Wind turbine attrition is OK. That is one of the messages Gamesa, with guest DNV GL, discussed at a presentation during the opening day of AWEA’s WINDPOWER 2015 Conference & Exhibition in Orlando, Florida. The key is preparing for wind turbine wear in the early stages of a turbine’s life through proper O&M assessments and condition monitoring. In some cases it’s possible to upgrade components before they fail, essentially converting the old into new.
In the U.S., roughly 900 wind farms are operating and 8.4% of those turbines are between 10 and 15 years old. This is the age when project owners tend to think about the operating expenses of their fleet and future O&M costs. About 90% of today’s operating turbines are less than 10 years old, which means a host of aging turbines are expected in the near future.
In fact, Gamesa predicts that over the next five years, the proportion of wind assets in the U.S. aged 10 to 15 years will increase from ~10% to ~50%. Extending the economic life of existing wind farms presents owners with an opportunity to maximize their investment and long-term profitability.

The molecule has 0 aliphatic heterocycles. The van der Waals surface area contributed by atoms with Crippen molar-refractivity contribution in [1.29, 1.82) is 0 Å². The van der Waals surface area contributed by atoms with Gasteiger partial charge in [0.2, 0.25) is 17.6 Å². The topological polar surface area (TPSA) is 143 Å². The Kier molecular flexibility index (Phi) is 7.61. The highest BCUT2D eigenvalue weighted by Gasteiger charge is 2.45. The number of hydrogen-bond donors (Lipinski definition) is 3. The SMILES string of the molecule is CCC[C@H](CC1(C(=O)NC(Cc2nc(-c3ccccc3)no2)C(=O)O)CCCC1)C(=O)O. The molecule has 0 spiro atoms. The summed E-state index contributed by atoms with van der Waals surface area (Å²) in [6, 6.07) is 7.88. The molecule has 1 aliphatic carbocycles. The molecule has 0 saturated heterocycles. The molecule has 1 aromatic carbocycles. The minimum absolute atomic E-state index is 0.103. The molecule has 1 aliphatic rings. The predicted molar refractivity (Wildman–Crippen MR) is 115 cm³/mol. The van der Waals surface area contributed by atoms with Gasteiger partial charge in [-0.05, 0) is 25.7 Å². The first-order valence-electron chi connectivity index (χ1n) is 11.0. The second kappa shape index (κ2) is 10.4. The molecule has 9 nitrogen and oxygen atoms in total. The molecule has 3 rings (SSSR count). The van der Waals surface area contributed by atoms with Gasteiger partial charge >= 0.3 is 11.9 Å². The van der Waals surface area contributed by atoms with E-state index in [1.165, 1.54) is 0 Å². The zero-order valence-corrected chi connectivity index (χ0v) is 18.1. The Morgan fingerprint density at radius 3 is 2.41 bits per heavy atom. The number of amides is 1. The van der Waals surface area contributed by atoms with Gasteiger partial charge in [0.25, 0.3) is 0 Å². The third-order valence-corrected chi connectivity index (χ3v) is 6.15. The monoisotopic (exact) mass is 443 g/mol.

Age alone, however, isn’t the only factor to consider when assessing turbines. A 20-year turbine lifetime doesn’t automatically equate with fatigue or component failure. It’s important to monitor fatigue accumulation over time and do a better job collecting that data than in the past using a comprehensive analysis of maintenance records, site reports, and SCADA data. A proactive rather than a reactive approach can lead to extending a turbine’s economic life.
To meet the needs of aging turbines, Gamesa offers Life Extension, an industry-approved service that can safely increase design life by 10 years making old turbines much like new again. Their scope of analysis evaluates the impact on each structure from the blades, towers, and foundations, to the electrical components, loads analysis, and even the nacelle covers.
The aim of the Life Extension program is to:
- Optimize and extend revenue streams while minimizing and containing long-term O&M costs,
- Offer specific engineering validation and analysis customized to each wind farm,
- Enhance the efficiency of late-stage turbine expenditures,
- Utilize existing hardware, infrastructure, and agreements whenever possible,
- Opportunity to upgrade aging components.
Although age and attrition are inevitable, it’s now possible to prolong turbine life from 20 to 30 years in many cases. Gamesa’s Life Extension provides owners of wind assets a way to maximize revenue generation while containing O&M costs of an aging fleet. They can work with wind farm owners to customize the services needed to ensure a healthy wind investment for as long as possible.
Filed Under: News, Turbines